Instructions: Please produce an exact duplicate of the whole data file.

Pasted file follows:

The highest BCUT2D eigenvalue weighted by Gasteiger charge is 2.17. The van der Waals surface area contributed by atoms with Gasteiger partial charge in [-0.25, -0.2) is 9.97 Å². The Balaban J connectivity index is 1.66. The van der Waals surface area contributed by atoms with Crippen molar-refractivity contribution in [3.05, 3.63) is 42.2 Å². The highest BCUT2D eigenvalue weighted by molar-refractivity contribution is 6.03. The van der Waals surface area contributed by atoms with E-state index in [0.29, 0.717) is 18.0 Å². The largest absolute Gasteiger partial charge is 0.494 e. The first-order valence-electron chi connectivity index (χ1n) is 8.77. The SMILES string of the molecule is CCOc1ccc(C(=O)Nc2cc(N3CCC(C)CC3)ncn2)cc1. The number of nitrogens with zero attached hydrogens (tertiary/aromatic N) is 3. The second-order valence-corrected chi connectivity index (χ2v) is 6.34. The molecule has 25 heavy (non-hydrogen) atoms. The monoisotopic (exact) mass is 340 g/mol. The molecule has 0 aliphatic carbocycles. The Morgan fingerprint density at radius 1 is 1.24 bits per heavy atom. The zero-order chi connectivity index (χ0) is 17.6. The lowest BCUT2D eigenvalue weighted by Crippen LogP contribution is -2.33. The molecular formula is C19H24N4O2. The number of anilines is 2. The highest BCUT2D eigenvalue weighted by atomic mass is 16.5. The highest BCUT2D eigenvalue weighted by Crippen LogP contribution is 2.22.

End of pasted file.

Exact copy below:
The highest BCUT2D eigenvalue weighted by Gasteiger charge is 2.17. The van der Waals surface area contributed by atoms with Gasteiger partial charge in [-0.25, -0.2) is 9.97 Å². The Balaban J connectivity index is 1.66. The van der Waals surface area contributed by atoms with Crippen molar-refractivity contribution in [3.05, 3.63) is 42.2 Å². The highest BCUT2D eigenvalue weighted by molar-refractivity contribution is 6.03. The van der Waals surface area contributed by atoms with E-state index in [0.29, 0.717) is 18.0 Å². The largest absolute Gasteiger partial charge is 0.494 e. The first-order valence-electron chi connectivity index (χ1n) is 8.77. The SMILES string of the molecule is CCOc1ccc(C(=O)Nc2cc(N3CCC(C)CC3)ncn2)cc1. The number of nitrogens with zero attached hydrogens (tertiary/aromatic N) is 3. The second-order valence-corrected chi connectivity index (χ2v) is 6.34. The molecule has 25 heavy (non-hydrogen) atoms. The monoisotopic (exact) mass is 340 g/mol. The molecule has 0 aliphatic carbocycles. The Morgan fingerprint density at radius 1 is 1.24 bits per heavy atom. The zero-order chi connectivity index (χ0) is 17.6. The lowest BCUT2D eigenvalue weighted by Crippen LogP contribution is -2.33. The molecular formula is C19H24N4O2. The number of anilines is 2. The highest BCUT2D eigenvalue weighted by atomic mass is 16.5. The highest BCUT2D eigenvalue weighted by Crippen LogP contribution is 2.22.